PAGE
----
We left Brooklyn at 6:45 PM for a 8 PM New York Philharmonic concert last night. The subways are always screwed up on weekends but I assumed that allowing ourselves over an hour would leave us plenty of time. However, the D train had other plans. Our train stopped between Broadway-Lafayette and West 4th Street, and we sat for about 20 minutes. The conductor told us that there was a power problem north of 59th Street, so the D trains were all unloading passengers at West 4th Street and that we would unload there as soon as possible. We didn't get to West 4th until 7:40 PM, and even after a quick transfer to the 1 train at Christopher Street we didn't get to Avery Fisher Hall until a few minutes after 8 PM. It was the first time I've ever been late for a concert.
The ushers directed us to the Helen Hull Room on the second tier level, where the orchestra holds its pre-concert lectures. There we found several rows of chairs facing a big-screen TV and high-quality speakers, and we were able to see and hear most of the first piece on last night's program, Schubert's Symphony No. 8, "Unfinished." I was a little out of sorts to really focus on the music, but I appreciated the balance among the sections. There were elements of the harmonies that conductor Kurt Masur brought out that I hadn't noticed before.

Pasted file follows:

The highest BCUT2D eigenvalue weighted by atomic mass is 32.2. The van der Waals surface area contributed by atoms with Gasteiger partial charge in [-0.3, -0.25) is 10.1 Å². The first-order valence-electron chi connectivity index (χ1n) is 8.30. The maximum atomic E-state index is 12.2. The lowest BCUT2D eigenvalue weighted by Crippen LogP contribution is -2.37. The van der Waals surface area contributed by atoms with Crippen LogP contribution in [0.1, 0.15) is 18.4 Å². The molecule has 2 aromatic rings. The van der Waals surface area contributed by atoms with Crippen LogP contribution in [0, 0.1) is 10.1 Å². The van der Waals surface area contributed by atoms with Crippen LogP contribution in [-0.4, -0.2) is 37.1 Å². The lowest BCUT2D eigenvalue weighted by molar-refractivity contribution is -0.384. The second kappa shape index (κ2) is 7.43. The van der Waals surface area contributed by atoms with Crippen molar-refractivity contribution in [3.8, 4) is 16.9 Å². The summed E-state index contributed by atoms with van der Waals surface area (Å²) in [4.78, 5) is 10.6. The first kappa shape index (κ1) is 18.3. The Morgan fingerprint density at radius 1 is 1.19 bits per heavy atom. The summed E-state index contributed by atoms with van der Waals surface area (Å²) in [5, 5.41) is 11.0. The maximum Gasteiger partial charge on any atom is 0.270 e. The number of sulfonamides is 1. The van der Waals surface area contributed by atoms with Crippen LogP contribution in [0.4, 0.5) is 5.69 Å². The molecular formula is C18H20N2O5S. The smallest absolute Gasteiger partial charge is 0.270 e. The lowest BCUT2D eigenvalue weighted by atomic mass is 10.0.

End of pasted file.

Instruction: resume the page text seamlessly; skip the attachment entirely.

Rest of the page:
At intermission we took our seats in the hall for the second half, Dmitri Shostakovich's Symphony No. 13, "Babi Yar." I like Shostakovich's music and I especially enjoyed the first two of the five movements. Yevgeny Yevtushenko's poems were the text that Shostakovich set to music, and his treatments of "Babi Yar" and "Humor" matched the words and reinforced the poet's message. "Babi Yar" was harsh, brutal, and mournful, while "Humor" was a scherzo full of jovial passages in the strings and winds. To be honest, the last three movements didn't really hold my full attention, and while I appreciated the work of the lower strings and the brass and the sounds of the soloist and mens' chorus, the music itself didn't really resonate with me. I will find a recording of this piece and listen to it again, though.
At the end of the symphony the nearly full hall gave the Philharmonic and Masur a long and resounding ovation. Masur has maintained the appeal that he had when he was music director here, and if anything, the city's love for him seems to grow each time I see him conduct here. I hope he has many more years of conducting ahead of him. He clearly has much left to say and do in that role.